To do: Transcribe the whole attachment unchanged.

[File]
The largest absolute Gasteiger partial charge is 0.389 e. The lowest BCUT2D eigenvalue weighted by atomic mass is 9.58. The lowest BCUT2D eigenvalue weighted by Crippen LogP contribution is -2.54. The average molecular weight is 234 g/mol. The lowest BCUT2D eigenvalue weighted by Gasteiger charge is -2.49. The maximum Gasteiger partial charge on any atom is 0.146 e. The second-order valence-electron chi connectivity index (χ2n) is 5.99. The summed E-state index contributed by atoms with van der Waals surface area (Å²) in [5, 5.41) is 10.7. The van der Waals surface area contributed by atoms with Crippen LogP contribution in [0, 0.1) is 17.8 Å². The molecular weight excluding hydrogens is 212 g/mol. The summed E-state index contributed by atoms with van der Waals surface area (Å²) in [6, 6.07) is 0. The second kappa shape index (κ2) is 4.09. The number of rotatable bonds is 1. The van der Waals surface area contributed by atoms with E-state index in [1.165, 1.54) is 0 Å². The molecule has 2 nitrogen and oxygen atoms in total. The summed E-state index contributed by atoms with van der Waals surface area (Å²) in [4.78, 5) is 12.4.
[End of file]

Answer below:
The largest absolute Gasteiger partial charge is 0.389 e. The lowest BCUT2D eigenvalue weighted by atomic mass is 9.58. The lowest BCUT2D eigenvalue weighted by Crippen LogP contribution is -2.54. The average molecular weight is 234 g/mol. The lowest BCUT2D eigenvalue weighted by Gasteiger charge is -2.49. The maximum Gasteiger partial charge on any atom is 0.146 e. The second-order valence-electron chi connectivity index (χ2n) is 5.99. The summed E-state index contributed by atoms with van der Waals surface area (Å²) in [5, 5.41) is 10.7. The van der Waals surface area contributed by atoms with Crippen LogP contribution in [0, 0.1) is 17.8 Å². The molecular weight excluding hydrogens is 212 g/mol. The summed E-state index contributed by atoms with van der Waals surface area (Å²) in [6, 6.07) is 0. The second kappa shape index (κ2) is 4.09. The number of rotatable bonds is 1. The van der Waals surface area contributed by atoms with E-state index in [1.165, 1.54) is 0 Å². The molecule has 2 nitrogen and oxygen atoms in total. The summed E-state index contributed by atoms with van der Waals surface area (Å²) in [4.78, 5) is 12.4.